Blog & Media 2017-11-28T03:57:12+00:00

Our Blog

The Power of Labeling Feelings

By Lesley Alderman, LMSW

One of my favorite household gizmos is my P-Touch label maker. Organizing my papers in file folders and putting labels on the folders helps me to feel organized and calm.

Labeling feelings can have a similar soothing effect.

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Five Daily Habits of People Who Age Well

By Julia Samton

We occasionally come across an individual who embraces the aging process and maintains their physical health and a positive attitude across their lifespan. Is it magic or luck that allows those lucky few to continually hit their prime and surpass it? Thankfully, science has suggested some accessible habits that deliver a drink from the foutain of youth.

READ MORE ON INC.COM

The Phones We Love Too Much

By Lesley Alderman

We love our phones. And for good reason: they do so many useful things. But phone love can go too far — so far that it can interfere with human love — old fashioned face-to-face intimacy with that living and breathing being you call your partner, spouse, lover or significant other.

READ MORE ON NYTIMES.COM

The Neuroscience of Compassion

By Julia Samton

As a practicing psychiatrist, I am often asked if I see an uptick of anxiety when the political world experiences upheaval. My answer is, without hesitation, yes. The overall culture of negativity and uncertainty has affected many Americans in insidious ways. We can look to neuroscience to understand how these modern day triggers dismantle a rational mind.

READ MORE ON INC.COM

The Benefits of Controlled Breathing

By Lesley Alderman

Take a deep breath, expanding your belly. Pause. Exhale slowly to the count of five. Repeat four times.
Congratulations. You’ve just calmed your nervous system. Controlled breathing, like what you just practiced, has been shown to reduce stress, increase alertness and boost your immune system.

READ MORE ON NYTIMES.COM

The Four Most Difficult Personalities and How to Deal with Them

By Julia Samton

We all have our ways of dealing with conflict in our relationships, but the rules change in the workplace. We cannot simply avoid a hostile boss. It would be inappropriate to motivate an unproductive employee with an ice cream cone. When confronted with personality quirks in the office, we need to maintain composure and act according to best practices.

READ MORE ON INC.COM

How To Use Your Brain to Control Your Mind

By Julia Samton

Knowledge of the functions of the two hemispheres and the importance of integration can help you tackle challenging interpersonal dynamics and finesse even the most difficult interactions.

READ MORE ON INC.COM

Conquering Negative Thinking

By Lesley Alderman

All humans have a tendency to be a bit more like Eeyore than Tigger, to ruminate more on bad experiences than positive ones. It’s an evolutionary adaptation that helps us avoid danger and react quickly in a crisis. But constant negativity can also get in the way of happiness, add to our stress and worry level and ultimately damage our health.

READ MORE ON NYTIMES.COM

Five Daily Habits of People Who Age Well

By Julia Samton

We occasionally come across an individual who embraces the aging process and maintains their physical health and a positive attitude across their lifespan. Is it magic or luck that allows those lucky few to continually hit their prime and surpass it? Thankfully, science has suggested some accessible habits that deliver a drink from the foutain of youth.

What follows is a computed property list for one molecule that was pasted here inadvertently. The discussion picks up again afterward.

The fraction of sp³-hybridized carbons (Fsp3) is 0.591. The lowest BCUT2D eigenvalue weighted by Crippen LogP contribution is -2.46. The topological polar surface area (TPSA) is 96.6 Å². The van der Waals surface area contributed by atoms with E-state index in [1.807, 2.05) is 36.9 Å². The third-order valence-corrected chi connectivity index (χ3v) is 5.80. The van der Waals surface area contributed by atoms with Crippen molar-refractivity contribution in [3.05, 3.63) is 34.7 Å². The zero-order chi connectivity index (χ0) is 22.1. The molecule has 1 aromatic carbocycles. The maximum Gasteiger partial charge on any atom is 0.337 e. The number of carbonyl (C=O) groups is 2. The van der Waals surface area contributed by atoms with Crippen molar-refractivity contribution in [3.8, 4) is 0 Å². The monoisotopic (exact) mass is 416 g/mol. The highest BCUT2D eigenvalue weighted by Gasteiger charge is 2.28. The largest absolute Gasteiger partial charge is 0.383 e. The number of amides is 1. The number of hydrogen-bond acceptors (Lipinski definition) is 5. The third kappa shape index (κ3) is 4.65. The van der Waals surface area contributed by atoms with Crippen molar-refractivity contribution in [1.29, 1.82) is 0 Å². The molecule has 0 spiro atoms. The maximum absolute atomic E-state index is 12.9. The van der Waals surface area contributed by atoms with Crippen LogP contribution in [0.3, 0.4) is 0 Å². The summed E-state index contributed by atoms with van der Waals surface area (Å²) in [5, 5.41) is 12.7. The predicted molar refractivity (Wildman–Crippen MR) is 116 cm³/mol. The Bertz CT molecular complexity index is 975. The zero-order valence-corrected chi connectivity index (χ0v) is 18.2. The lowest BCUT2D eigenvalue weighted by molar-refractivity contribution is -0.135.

READ MORE ON INC.COM

The Phones We Love Too Much

By Lesley Alderman

We love our phones. And for good reason: they do so many useful things. But phone love can go too far — so far that it can interfere with human love — old fashioned face-to-face intimacy with that living and breathing being you call your partner, spouse, lover or significant other.

READ MORE ON NYTIMES.COM

The Neuroscience of Compassion

By Julia Samton

As a practicing psychiatrist, I am often asked if I see an uptick of anxiety when the political world experiences upheaval. My answer is, without hesitation, yes. The overall culture of negativity and uncertainty has affected many Americans in insidious ways. We can look to neuroscience to understand how these modern day triggers dismantle a rational mind.

READ MORE ON INC.COM

The Benefits of Controlled Breathing

By Lesley Alderman

Take a deep breath, expanding your belly. Pause. Exhale slowly to the count of five. Repeat four times.
Congratulations. You’ve just calmed your nervous system. Controlled breathing, like what you just practiced, has been shown to reduce stress, increase alertness and boost your immune system.

READ MORE ON NYTIMES.COM

The Four Most Difficult Personalities and How to Deal with Them

By Julia Samton

We all have our ways of dealing with conflict in our relationships, but the rules change in the workplace. We cannot simply avoid a hostile boss. It would be inappropriate to motivate an unproductive employee with an ice cream cone. When confronted with personality quirks in the office, we need to maintain composure and act according to best practices.

READ MORE ON INC.COM

How To Use Your Brain to Control Your Mind

By Julia Samton

Knowledge of the functions of the two hemispheres and the importance of integration can help you tackle challenging interpersonal dynamics and finesse even the most difficult interactions.

READ MORE ON INC.COM

Conquering Negative Thinking

By Lesley Alderman

All humans have a tendency to be a bit more like Eeyore than Tigger, to ruminate more on bad experiences than positive ones. It’s an evolutionary adaptation that helps us avoid danger and react quickly in a crisis. But constant negativity can also get in the way of happiness, add to our stress and worry level and ultimately damage our health.

READ MORE ON NYTIMES.COM